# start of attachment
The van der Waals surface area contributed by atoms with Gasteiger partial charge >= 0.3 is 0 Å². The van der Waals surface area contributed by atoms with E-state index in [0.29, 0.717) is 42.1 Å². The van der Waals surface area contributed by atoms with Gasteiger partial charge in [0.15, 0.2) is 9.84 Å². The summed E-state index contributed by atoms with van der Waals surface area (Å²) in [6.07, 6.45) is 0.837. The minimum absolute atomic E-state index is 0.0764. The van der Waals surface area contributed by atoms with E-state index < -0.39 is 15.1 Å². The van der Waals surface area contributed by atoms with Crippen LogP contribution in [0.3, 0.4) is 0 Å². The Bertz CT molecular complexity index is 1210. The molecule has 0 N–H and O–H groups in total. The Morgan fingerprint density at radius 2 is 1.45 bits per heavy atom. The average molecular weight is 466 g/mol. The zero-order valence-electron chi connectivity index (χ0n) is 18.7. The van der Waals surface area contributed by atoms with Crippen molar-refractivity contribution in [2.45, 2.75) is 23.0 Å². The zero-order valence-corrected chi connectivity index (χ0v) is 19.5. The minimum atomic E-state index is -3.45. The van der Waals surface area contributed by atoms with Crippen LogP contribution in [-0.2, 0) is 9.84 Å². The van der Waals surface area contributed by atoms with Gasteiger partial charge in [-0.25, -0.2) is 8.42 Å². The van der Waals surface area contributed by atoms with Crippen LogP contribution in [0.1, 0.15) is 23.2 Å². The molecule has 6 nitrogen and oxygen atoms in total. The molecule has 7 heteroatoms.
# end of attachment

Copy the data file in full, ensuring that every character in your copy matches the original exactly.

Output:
The van der Waals surface area contributed by atoms with Gasteiger partial charge >= 0.3 is 0 Å². The van der Waals surface area contributed by atoms with E-state index in [0.29, 0.717) is 42.1 Å². The van der Waals surface area contributed by atoms with Gasteiger partial charge in [0.15, 0.2) is 9.84 Å². The summed E-state index contributed by atoms with van der Waals surface area (Å²) in [6.07, 6.45) is 0.837. The minimum absolute atomic E-state index is 0.0764. The van der Waals surface area contributed by atoms with E-state index < -0.39 is 15.1 Å². The van der Waals surface area contributed by atoms with Crippen LogP contribution in [0.3, 0.4) is 0 Å². The Bertz CT molecular complexity index is 1210. The molecule has 0 N–H and O–H groups in total. The Morgan fingerprint density at radius 2 is 1.45 bits per heavy atom. The average molecular weight is 466 g/mol. The zero-order valence-electron chi connectivity index (χ0n) is 18.7. The van der Waals surface area contributed by atoms with Crippen molar-refractivity contribution in [2.45, 2.75) is 23.0 Å². The zero-order valence-corrected chi connectivity index (χ0v) is 19.5. The minimum atomic E-state index is -3.45. The van der Waals surface area contributed by atoms with Crippen LogP contribution in [-0.2, 0) is 9.84 Å². The van der Waals surface area contributed by atoms with Gasteiger partial charge in [-0.25, -0.2) is 8.42 Å². The van der Waals surface area contributed by atoms with Crippen LogP contribution in [0.1, 0.15) is 23.2 Å². The molecule has 6 nitrogen and oxygen atoms in total. The molecule has 7 heteroatoms.